One Case Study describes some of the tensions implicit in the relationship between child sponsorship and programming, and the ways that we were making progress in reconciling these differing priorities: CAM Case Study 6 Sponsorship DRAFT 2012. This Case Study was very influential, with our staff in Cambodia and beyond, with program staff in Sydney, and with our board. It powerfully communicated a reality that our staff, and families in communities, were facing.
A second Case Study discussed how sponsorship and programs were successfully integrated in the field in Cambodia: CAM Case Study #10 Program-SR Integration Final.
As I mentioned last time, given the importance of the system, relying on our feeling that the DEF was a great success wasn’t good enough. So we sought expert review, commissioning two independent, expert external reviews of the DEF.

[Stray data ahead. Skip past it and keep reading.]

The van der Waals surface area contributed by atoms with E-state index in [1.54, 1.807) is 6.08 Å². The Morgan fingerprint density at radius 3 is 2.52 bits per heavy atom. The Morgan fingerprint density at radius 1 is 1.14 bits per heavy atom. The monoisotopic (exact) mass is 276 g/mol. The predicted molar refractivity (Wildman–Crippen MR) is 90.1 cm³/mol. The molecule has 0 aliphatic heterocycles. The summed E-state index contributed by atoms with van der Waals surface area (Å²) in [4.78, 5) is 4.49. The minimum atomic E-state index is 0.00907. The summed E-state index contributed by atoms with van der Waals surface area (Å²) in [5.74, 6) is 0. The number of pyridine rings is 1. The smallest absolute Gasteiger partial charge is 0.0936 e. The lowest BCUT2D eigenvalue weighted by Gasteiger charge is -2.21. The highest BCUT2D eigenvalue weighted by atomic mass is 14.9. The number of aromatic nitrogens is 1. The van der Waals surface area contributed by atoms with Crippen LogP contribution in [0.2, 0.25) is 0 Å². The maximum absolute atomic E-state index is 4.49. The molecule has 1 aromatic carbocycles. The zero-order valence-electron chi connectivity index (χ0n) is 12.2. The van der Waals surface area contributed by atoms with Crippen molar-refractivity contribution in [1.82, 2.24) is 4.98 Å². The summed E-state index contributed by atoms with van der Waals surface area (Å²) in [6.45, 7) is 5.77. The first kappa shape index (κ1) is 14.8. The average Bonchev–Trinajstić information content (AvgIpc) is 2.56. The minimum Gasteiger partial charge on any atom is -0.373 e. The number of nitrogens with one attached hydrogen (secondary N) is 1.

The first review (attached here: External DEF Review – November 2012), which was concluded in November of 2012, took place before we had fully implemented the system. In particular, since Outcome Indicator Surveys and Statements of Impact (to be covered in my next blog article) were implemented only after three years (and every three years thereafter), we had not yet reached that stage. But we certainly were quite advanced in the implementation of most of the DEF, so it was a good time to reflect on how it was going.
I included an overview of the conclusions reached by both reviewers last time. Here I want to quote from the first evaluation, with particular reference to the DEF Case Studies: